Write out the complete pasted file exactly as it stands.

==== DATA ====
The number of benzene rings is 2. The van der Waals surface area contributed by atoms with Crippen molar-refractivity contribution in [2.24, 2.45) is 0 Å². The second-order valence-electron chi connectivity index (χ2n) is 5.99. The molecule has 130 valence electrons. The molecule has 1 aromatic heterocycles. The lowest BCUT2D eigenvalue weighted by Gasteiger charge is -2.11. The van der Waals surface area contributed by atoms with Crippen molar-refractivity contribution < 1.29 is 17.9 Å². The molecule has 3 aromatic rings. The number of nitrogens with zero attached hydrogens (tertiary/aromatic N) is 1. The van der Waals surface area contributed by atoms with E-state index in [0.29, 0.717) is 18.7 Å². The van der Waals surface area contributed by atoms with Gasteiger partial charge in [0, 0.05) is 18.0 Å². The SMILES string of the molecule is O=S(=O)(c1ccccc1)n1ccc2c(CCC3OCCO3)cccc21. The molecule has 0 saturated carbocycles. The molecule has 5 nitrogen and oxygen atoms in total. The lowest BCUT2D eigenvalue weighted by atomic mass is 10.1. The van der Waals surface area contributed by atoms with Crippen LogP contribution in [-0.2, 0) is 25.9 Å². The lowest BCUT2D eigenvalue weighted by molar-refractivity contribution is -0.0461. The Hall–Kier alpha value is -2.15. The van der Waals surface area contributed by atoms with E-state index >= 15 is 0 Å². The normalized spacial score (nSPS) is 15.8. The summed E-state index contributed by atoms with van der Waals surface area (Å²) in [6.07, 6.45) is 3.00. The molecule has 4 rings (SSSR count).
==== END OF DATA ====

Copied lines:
The number of benzene rings is 2. The van der Waals surface area contributed by atoms with Crippen molar-refractivity contribution in [2.24, 2.45) is 0 Å². The second-order valence-electron chi connectivity index (χ2n) is 5.99. The molecule has 130 valence electrons. The molecule has 1 aromatic heterocycles. The lowest BCUT2D eigenvalue weighted by Gasteiger charge is -2.11. The van der Waals surface area contributed by atoms with Crippen molar-refractivity contribution < 1.29 is 17.9 Å². The molecule has 3 aromatic rings. The number of nitrogens with zero attached hydrogens (tertiary/aromatic N) is 1. The van der Waals surface area contributed by atoms with E-state index in [0.29, 0.717) is 18.7 Å². The van der Waals surface area contributed by atoms with Gasteiger partial charge in [0, 0.05) is 18.0 Å². The SMILES string of the molecule is O=S(=O)(c1ccccc1)n1ccc2c(CCC3OCCO3)cccc21. The molecule has 0 saturated carbocycles. The molecule has 5 nitrogen and oxygen atoms in total. The lowest BCUT2D eigenvalue weighted by atomic mass is 10.1. The van der Waals surface area contributed by atoms with Crippen LogP contribution in [-0.2, 0) is 25.9 Å². The lowest BCUT2D eigenvalue weighted by molar-refractivity contribution is -0.0461. The Hall–Kier alpha value is -2.15. The van der Waals surface area contributed by atoms with E-state index >= 15 is 0 Å². The normalized spacial score (nSPS) is 15.8. The summed E-state index contributed by atoms with van der Waals surface area (Å²) in [6.07, 6.45) is 3.00. The molecule has 4 rings (SSSR count).